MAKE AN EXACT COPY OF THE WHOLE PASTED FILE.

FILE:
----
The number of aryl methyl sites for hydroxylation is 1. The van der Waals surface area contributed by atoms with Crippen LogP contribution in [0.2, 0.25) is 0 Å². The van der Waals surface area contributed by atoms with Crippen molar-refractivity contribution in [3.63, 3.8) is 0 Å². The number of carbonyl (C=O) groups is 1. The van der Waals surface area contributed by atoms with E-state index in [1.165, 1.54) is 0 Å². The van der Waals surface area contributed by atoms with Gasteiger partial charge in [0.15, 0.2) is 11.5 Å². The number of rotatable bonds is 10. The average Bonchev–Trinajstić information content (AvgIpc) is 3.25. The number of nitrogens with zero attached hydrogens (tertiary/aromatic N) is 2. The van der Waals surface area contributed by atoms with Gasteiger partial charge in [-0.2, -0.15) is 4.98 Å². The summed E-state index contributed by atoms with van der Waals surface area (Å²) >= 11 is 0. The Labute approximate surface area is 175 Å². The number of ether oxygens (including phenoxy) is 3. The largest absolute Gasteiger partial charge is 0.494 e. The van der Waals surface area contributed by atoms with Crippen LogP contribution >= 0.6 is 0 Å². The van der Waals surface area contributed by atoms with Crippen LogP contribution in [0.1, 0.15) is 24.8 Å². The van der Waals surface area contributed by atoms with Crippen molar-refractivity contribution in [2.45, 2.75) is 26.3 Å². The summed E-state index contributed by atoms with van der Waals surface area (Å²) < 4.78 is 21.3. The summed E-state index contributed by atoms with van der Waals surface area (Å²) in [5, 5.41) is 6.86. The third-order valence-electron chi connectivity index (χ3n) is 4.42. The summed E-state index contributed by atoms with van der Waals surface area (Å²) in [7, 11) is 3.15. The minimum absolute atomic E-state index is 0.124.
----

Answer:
The number of aryl methyl sites for hydroxylation is 1. The van der Waals surface area contributed by atoms with Crippen LogP contribution in [0.2, 0.25) is 0 Å². The van der Waals surface area contributed by atoms with Crippen molar-refractivity contribution in [3.63, 3.8) is 0 Å². The number of carbonyl (C=O) groups is 1. The van der Waals surface area contributed by atoms with E-state index in [1.165, 1.54) is 0 Å². The van der Waals surface area contributed by atoms with Gasteiger partial charge in [0.15, 0.2) is 11.5 Å². The number of rotatable bonds is 10. The average Bonchev–Trinajstić information content (AvgIpc) is 3.25. The number of nitrogens with zero attached hydrogens (tertiary/aromatic N) is 2. The van der Waals surface area contributed by atoms with Gasteiger partial charge in [-0.2, -0.15) is 4.98 Å². The summed E-state index contributed by atoms with van der Waals surface area (Å²) >= 11 is 0. The Labute approximate surface area is 175 Å². The number of ether oxygens (including phenoxy) is 3. The largest absolute Gasteiger partial charge is 0.494 e. The van der Waals surface area contributed by atoms with Crippen LogP contribution >= 0.6 is 0 Å². The van der Waals surface area contributed by atoms with Crippen LogP contribution in [0.1, 0.15) is 24.8 Å². The van der Waals surface area contributed by atoms with Crippen molar-refractivity contribution in [2.45, 2.75) is 26.3 Å². The summed E-state index contributed by atoms with van der Waals surface area (Å²) < 4.78 is 21.3. The summed E-state index contributed by atoms with van der Waals surface area (Å²) in [5, 5.41) is 6.86. The third-order valence-electron chi connectivity index (χ3n) is 4.42. The summed E-state index contributed by atoms with van der Waals surface area (Å²) in [7, 11) is 3.15. The minimum absolute atomic E-state index is 0.124.